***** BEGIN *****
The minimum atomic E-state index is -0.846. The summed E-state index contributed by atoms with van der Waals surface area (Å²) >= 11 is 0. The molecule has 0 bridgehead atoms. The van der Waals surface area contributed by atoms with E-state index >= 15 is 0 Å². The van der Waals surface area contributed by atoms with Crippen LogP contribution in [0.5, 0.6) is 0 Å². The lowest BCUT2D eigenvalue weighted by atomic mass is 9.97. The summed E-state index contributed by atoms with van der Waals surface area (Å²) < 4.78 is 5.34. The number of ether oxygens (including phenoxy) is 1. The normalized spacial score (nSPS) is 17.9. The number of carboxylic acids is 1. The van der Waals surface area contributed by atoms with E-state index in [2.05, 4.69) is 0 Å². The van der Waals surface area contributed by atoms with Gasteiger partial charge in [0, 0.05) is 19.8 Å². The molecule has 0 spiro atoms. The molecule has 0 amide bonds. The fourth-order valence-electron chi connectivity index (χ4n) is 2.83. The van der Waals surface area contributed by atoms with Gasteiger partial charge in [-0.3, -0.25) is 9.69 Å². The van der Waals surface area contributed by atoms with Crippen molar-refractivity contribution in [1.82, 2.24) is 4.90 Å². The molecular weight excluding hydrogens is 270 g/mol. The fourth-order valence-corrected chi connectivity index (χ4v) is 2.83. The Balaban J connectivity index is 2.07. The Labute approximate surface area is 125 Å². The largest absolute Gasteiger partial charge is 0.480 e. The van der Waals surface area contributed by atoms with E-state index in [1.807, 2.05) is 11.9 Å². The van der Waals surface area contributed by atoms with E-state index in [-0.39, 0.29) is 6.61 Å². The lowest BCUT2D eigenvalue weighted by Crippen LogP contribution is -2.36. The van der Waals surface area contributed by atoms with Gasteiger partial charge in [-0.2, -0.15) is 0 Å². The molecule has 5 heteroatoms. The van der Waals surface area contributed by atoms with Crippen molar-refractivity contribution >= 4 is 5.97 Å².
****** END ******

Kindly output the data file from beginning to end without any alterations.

The minimum atomic E-state index is -0.846. The summed E-state index contributed by atoms with van der Waals surface area (Å²) >= 11 is 0. The molecule has 0 bridgehead atoms. The van der Waals surface area contributed by atoms with E-state index >= 15 is 0 Å². The van der Waals surface area contributed by atoms with Crippen LogP contribution in [0.5, 0.6) is 0 Å². The lowest BCUT2D eigenvalue weighted by atomic mass is 9.97. The summed E-state index contributed by atoms with van der Waals surface area (Å²) < 4.78 is 5.34. The number of ether oxygens (including phenoxy) is 1. The normalized spacial score (nSPS) is 17.9. The number of carboxylic acids is 1. The van der Waals surface area contributed by atoms with E-state index in [2.05, 4.69) is 0 Å². The van der Waals surface area contributed by atoms with Gasteiger partial charge in [0, 0.05) is 19.8 Å². The molecule has 0 spiro atoms. The molecule has 0 amide bonds. The fourth-order valence-electron chi connectivity index (χ4n) is 2.83. The van der Waals surface area contributed by atoms with Gasteiger partial charge in [-0.3, -0.25) is 9.69 Å². The van der Waals surface area contributed by atoms with Crippen molar-refractivity contribution in [1.82, 2.24) is 4.90 Å². The molecular weight excluding hydrogens is 270 g/mol. The fourth-order valence-corrected chi connectivity index (χ4v) is 2.83. The Balaban J connectivity index is 2.07. The Labute approximate surface area is 125 Å². The largest absolute Gasteiger partial charge is 0.480 e. The van der Waals surface area contributed by atoms with E-state index in [1.807, 2.05) is 11.9 Å². The van der Waals surface area contributed by atoms with E-state index in [-0.39, 0.29) is 6.61 Å². The lowest BCUT2D eigenvalue weighted by Crippen LogP contribution is -2.36. The van der Waals surface area contributed by atoms with Gasteiger partial charge in [-0.2, -0.15) is 0 Å². The molecule has 5 heteroatoms. The van der Waals surface area contributed by atoms with Crippen molar-refractivity contribution >= 4 is 5.97 Å².